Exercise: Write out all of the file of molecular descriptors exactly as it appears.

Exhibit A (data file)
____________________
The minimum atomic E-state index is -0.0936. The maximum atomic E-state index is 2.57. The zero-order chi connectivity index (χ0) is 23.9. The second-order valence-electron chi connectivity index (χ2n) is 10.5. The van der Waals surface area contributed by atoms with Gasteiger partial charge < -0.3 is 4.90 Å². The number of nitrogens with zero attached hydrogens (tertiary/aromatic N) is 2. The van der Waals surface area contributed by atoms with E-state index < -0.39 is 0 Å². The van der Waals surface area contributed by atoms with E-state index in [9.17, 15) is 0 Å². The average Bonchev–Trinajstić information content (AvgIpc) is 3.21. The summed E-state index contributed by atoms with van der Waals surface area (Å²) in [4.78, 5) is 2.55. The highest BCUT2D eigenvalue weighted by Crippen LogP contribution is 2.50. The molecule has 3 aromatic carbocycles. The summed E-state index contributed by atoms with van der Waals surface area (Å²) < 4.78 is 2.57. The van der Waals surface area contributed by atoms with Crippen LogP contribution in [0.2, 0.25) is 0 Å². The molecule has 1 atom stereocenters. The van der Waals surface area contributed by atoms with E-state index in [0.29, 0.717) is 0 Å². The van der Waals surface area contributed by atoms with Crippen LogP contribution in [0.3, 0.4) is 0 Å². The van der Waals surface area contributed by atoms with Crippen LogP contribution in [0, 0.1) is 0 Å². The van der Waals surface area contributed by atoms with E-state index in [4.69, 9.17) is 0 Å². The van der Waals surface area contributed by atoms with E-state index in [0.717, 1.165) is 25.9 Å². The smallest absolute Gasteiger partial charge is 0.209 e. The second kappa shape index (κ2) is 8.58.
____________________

The minimum atomic E-state index is -0.0936. The maximum atomic E-state index is 2.57. The zero-order chi connectivity index (χ0) is 23.9. The second-order valence-electron chi connectivity index (χ2n) is 10.5. The van der Waals surface area contributed by atoms with Gasteiger partial charge < -0.3 is 4.90 Å². The number of nitrogens with zero attached hydrogens (tertiary/aromatic N) is 2. The van der Waals surface area contributed by atoms with E-state index < -0.39 is 0 Å². The van der Waals surface area contributed by atoms with E-state index in [9.17, 15) is 0 Å². The average Bonchev–Trinajstić information content (AvgIpc) is 3.21. The summed E-state index contributed by atoms with van der Waals surface area (Å²) in [4.78, 5) is 2.55. The highest BCUT2D eigenvalue weighted by Crippen LogP contribution is 2.50. The molecule has 3 aromatic carbocycles. The summed E-state index contributed by atoms with van der Waals surface area (Å²) < 4.78 is 2.57. The van der Waals surface area contributed by atoms with Crippen LogP contribution in [0.2, 0.25) is 0 Å². The molecule has 1 atom stereocenters. The van der Waals surface area contributed by atoms with E-state index in [0.29, 0.717) is 0 Å². The van der Waals surface area contributed by atoms with Crippen LogP contribution in [0.3, 0.4) is 0 Å². The van der Waals surface area contributed by atoms with Crippen LogP contribution in [0, 0.1) is 0 Å². The van der Waals surface area contributed by atoms with E-state index in [4.69, 9.17) is 0 Å². The van der Waals surface area contributed by atoms with E-state index in [0.717, 1.165) is 25.9 Å². The smallest absolute Gasteiger partial charge is 0.209 e. The second kappa shape index (κ2) is 8.58.